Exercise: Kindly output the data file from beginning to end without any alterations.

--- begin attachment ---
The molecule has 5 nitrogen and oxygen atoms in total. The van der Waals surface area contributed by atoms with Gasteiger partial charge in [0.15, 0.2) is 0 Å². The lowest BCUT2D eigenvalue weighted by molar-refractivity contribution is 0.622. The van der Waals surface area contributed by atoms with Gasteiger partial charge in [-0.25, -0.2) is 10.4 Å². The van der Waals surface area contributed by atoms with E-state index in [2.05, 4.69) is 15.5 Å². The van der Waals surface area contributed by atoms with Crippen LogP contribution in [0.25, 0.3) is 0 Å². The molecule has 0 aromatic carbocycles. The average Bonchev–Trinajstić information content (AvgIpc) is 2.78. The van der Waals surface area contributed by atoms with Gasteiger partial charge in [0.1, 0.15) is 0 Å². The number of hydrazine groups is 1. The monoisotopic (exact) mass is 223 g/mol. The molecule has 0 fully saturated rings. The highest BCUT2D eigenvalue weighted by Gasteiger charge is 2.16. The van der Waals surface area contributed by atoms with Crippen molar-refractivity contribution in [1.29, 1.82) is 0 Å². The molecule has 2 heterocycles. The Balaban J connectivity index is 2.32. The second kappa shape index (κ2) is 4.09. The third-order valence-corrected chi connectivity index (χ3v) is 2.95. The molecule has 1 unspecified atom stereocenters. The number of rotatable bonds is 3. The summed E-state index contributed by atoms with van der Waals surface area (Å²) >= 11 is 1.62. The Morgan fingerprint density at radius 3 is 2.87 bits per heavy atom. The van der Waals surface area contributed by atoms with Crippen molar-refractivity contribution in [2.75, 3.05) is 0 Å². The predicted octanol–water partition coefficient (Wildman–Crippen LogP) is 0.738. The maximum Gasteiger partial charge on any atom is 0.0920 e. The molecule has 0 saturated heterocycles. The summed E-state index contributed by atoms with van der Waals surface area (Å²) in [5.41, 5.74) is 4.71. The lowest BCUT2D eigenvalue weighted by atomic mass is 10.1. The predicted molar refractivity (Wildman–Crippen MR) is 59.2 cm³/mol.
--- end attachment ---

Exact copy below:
The molecule has 5 nitrogen and oxygen atoms in total. The van der Waals surface area contributed by atoms with Gasteiger partial charge in [0.15, 0.2) is 0 Å². The lowest BCUT2D eigenvalue weighted by molar-refractivity contribution is 0.622. The van der Waals surface area contributed by atoms with Gasteiger partial charge in [-0.25, -0.2) is 10.4 Å². The van der Waals surface area contributed by atoms with E-state index in [2.05, 4.69) is 15.5 Å². The van der Waals surface area contributed by atoms with Crippen LogP contribution in [0.25, 0.3) is 0 Å². The molecule has 0 aromatic carbocycles. The average Bonchev–Trinajstić information content (AvgIpc) is 2.78. The van der Waals surface area contributed by atoms with Gasteiger partial charge in [0.1, 0.15) is 0 Å². The number of hydrazine groups is 1. The monoisotopic (exact) mass is 223 g/mol. The molecule has 0 fully saturated rings. The highest BCUT2D eigenvalue weighted by Gasteiger charge is 2.16. The van der Waals surface area contributed by atoms with Crippen molar-refractivity contribution in [1.29, 1.82) is 0 Å². The molecule has 2 heterocycles. The Balaban J connectivity index is 2.32. The second kappa shape index (κ2) is 4.09. The third-order valence-corrected chi connectivity index (χ3v) is 2.95. The molecule has 1 unspecified atom stereocenters. The number of rotatable bonds is 3. The summed E-state index contributed by atoms with van der Waals surface area (Å²) >= 11 is 1.62. The Morgan fingerprint density at radius 3 is 2.87 bits per heavy atom. The van der Waals surface area contributed by atoms with Crippen molar-refractivity contribution in [2.75, 3.05) is 0 Å². The predicted octanol–water partition coefficient (Wildman–Crippen LogP) is 0.738. The maximum Gasteiger partial charge on any atom is 0.0920 e. The molecule has 0 saturated heterocycles. The summed E-state index contributed by atoms with van der Waals surface area (Å²) in [5.41, 5.74) is 4.71. The lowest BCUT2D eigenvalue weighted by atomic mass is 10.1. The predicted molar refractivity (Wildman–Crippen MR) is 59.2 cm³/mol.